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Archive | April, 2012

OSBC, you’re our only hope

While I have always been skeptical that there’s significant money to be made in birtherism, they do keep asking. The latest in my mailbox was a fundraising appeal from Pamela Barnett (of Barnett v. Obama fame) for the Obama State Ballot Challenge (OSBC), with the endorsement of Dean Haskin who collected who knows how much in non-refundable registration fees for the canceled Birther Summit.

Barnett wrote:

With the Mitt Romney polls against Obama not showing Romney as a clear winner, this strategy seems to be our greatest chance to ensure that Obama will not be in the White House for another 4 years.

Wow, against that possibility, maybe birthers will chip in a few bucks:

We need to raise big money fast!   Just for these states alone we need to raise $50,000 to cover attorney and filing fees.  Some of these lawsuits are already at the appeal level and there are some heavy hitter attorneys such as Larry Klayman, Esq. (Judicial Watch and Freedom Watch Founder who is fighting in Florida but we would like him to help in California also).  The more money we raise the more qualified legal counsel that can be obtained and the more lawsuits we can launch.  We have the ballot challenger clients throughout the country, we just need the attorneys and funds, and we need them fast!  Our ideal amount to raise would be $10,000 per state.

Given that Obama state ballot challenges have been dropping like flies this year, I don’t think the birthers have much hope at all.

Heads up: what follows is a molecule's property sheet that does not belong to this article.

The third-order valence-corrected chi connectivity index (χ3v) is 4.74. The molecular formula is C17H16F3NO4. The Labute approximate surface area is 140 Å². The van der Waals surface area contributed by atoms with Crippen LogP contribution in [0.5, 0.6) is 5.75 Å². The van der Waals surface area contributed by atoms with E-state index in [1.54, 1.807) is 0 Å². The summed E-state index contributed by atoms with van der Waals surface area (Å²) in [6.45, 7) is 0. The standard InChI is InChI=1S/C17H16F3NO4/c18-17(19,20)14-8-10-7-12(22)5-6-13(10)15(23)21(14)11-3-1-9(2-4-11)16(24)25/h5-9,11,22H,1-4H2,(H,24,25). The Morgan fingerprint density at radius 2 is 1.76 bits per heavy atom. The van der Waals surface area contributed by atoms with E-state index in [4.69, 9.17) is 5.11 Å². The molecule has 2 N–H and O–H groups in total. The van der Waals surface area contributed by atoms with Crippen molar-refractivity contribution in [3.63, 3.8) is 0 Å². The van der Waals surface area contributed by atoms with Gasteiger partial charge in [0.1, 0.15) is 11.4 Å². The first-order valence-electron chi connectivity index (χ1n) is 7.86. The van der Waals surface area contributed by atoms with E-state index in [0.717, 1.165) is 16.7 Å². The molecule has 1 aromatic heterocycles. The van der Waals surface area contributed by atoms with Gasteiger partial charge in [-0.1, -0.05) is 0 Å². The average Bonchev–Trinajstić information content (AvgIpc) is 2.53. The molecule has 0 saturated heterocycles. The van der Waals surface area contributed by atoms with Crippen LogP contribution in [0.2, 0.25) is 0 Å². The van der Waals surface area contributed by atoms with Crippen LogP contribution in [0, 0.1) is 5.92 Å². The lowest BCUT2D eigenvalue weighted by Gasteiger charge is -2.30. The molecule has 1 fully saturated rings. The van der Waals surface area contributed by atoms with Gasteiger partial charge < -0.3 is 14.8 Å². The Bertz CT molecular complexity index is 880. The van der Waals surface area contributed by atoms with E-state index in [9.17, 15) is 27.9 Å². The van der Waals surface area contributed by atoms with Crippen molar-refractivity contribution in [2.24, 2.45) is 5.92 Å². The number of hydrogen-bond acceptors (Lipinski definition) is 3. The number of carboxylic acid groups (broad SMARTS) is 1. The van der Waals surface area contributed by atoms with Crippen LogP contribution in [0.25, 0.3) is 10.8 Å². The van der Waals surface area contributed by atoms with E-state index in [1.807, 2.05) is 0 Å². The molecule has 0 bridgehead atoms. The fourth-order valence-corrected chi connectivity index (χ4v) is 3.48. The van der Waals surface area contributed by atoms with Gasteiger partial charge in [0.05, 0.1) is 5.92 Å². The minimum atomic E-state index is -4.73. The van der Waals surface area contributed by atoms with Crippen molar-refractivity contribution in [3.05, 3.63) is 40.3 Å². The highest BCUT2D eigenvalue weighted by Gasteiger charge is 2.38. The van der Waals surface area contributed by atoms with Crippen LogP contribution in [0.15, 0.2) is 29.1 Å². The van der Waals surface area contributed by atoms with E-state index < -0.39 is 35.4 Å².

Ubayd changed his name in Canada?

The following story is from 2011, but it’s making the rounds again.

Birther attorney Stephen Pidgeon has a “new” book out called The Obama Error in which he claims that he found a record for a name change from “Barak Mounir Ubayd” to “Barack Hussein Obama” on October 14th, 1982 in Skookumchuck, British Columbia. The interview in which Pidgeon says this is titled “Obama Changed His Name in Canada?” but Ubayd is the one who changed a name. Assuming for the moment that the story is true, what possible relevance does it have to the President who was born Obama and never lived in Canada?

However, we don’t have to assume. After extensive research, Obama Conspiracy Theories has tracked this story to its roots, and learned the stunning truth:

Obamas Geburtsurkunde (Original)

I wonder if Pidgeon realizes that “Mounir Ubayd” is an anagram of  “I mourn Dubya.”

Pidgeon also says that Obama ran for the Senate on the Socialist Workers Party in 1996 (this was hushed up). (Maybe it was the “Satirical Workers Typos.”)

Whatever.

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Birther jokes

The suspense was intense waiting to find out whether President Obama was going to crack any birther jokes at the White House Correspondents Dinner. Mitt Romney sustained a 7.0 zinger and even the Secret Service wasn’t immune.

“My name is Barack Obama.  My mother was born in Kansas.  My father was born in Kenya.  And I was born of course in Hawaii.”

Obama then winks at the crowd and smiles.

Obama impersonator addresses birther questions

In one one of those media events where I was somewhere else and glad of it, Obama impersonator Phil Cambre (known as “The Prez”) and journalist impersonator Jerome Corsi appeared on the show of talk show host impersonator George Jarkesy  to discuss whether someone (not sure if it’s “The Prez” or the President) is a natural born citizen.

Corsi is scheduled to be back on the show May 3.

Removing the Liberty Legal Foundation

It looks like a trend may be starting, removing cases from state courts to federal. It only makes sense for a lawsuit where federal constitutional issues are raised. The latest removal is the Liberty Legal Foundation lawsuit against the Democrats in Tennessee.